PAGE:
The first few months of a baby’s life, you may feel like you are constantly feeding or rocking your infant, or trying to get your baby to sleep. Following your baby’s demands ensures that he or she gets enough to eat, but you may also consider utilizing a regular schedule for nursing or bottle-feeding your bundle of joy.
Observe Eating Habits
Your child’s current eating cycle creates the basis of the feeding schedule. A day or two of feeding on demand and observing your infant’s natural hunger patterns gives you a good idea of how often he or she normally eats. The pattern might not be the same every day. Other things, like sleep, might affect how and when your baby eats, so make notes on other things that happen during the day as well.
Pay Attention to Signs
Your infant offers signs that indicate when he or she is hungry and full. These signs help establish the routine and learn when adjustments are necessary. Signs of hunger include rooting near the breast, making sucking actions, moving the lips and stretching. If your baby’s hunger isn’t satisfied, he or she might become irritated and difficult to calm. A baby lets you know he or she is done eating by turning away from the breast or bottle or stopping the sucking action.
Accommodate Changing Needs
Your baby’s feeding schedule won’t likely look the same at six months as it did at six weeks. Babies’ eating needs change as they get older, meaning you’ll need to change your feeding schedule to accommodate that. Newborns often eat between six and 10 times a day because their stomachs are smaller, and they don’t have solids to hold them over. As a baby gets closer to six months, that might stretch out to only four to six times a day.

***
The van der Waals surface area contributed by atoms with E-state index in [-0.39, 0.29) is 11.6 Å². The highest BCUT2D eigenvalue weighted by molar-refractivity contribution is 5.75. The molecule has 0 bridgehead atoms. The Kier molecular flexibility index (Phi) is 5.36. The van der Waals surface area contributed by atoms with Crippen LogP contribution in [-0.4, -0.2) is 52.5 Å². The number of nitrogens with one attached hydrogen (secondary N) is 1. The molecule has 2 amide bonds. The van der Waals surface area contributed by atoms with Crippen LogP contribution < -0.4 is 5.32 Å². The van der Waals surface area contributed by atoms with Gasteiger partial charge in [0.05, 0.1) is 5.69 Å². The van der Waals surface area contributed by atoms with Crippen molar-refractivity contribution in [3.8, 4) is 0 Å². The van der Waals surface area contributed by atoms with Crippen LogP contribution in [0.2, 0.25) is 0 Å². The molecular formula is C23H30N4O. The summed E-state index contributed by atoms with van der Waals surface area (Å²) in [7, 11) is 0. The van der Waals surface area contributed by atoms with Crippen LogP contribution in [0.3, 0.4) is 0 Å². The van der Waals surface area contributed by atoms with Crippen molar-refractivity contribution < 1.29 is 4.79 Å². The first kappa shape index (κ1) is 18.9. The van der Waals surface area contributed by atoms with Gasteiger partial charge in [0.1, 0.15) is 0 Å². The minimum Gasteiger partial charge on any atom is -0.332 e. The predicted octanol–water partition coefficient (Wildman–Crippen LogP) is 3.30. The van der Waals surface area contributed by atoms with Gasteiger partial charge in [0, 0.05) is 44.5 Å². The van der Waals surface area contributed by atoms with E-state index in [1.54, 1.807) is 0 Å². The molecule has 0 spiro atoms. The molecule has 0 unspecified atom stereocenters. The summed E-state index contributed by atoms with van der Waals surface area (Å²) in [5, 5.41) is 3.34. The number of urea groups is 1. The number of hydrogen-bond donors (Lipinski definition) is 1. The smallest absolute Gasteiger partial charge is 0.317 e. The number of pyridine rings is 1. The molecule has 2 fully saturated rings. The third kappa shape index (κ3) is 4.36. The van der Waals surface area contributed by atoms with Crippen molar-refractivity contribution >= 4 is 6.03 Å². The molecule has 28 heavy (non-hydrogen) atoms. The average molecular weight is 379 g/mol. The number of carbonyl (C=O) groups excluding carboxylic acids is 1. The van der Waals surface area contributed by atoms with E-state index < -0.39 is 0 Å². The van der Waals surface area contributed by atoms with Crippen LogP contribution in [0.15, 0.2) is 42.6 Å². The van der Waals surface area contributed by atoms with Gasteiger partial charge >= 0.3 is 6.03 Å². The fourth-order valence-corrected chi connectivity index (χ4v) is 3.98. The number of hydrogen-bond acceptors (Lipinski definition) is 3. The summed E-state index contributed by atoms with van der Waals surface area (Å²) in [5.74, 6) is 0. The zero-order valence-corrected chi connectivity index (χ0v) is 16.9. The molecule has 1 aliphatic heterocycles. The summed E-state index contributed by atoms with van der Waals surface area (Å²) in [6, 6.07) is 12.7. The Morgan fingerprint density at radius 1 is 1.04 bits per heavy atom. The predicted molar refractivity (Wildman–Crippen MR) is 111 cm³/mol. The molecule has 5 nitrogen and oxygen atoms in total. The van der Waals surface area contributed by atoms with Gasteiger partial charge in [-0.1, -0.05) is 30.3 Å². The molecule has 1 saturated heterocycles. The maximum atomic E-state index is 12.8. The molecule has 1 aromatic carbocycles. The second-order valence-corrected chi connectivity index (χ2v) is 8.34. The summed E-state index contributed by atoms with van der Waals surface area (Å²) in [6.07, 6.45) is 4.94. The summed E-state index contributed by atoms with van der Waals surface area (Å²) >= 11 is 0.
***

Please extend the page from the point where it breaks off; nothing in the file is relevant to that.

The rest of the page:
Allow Schedule Flexibility
Even when you get a sense of your baby’s usual eating schedule, make room for flexibility. Your baby might get hungry early one day. Making your infant wait until the next scheduled feeding leaves him or her hungry and likely irritable. When you reach the scheduled feeding time, your baby might be too upset to eat. On other days, his hunger might be lower. Offer your infant the opportunity to eat, but don’t force it.
Create an Overall Schedule
Getting your baby on a regular overall schedule will help the eating fall into place. Create a bedtime routine to help your baby fall asleep around the same time each night. Get into a rhythm with awake times and sleeping during the day. Regulating daily activities gets your baby into a routine and provides comfort to your infant so he or she is able to eat on a more regular schedule.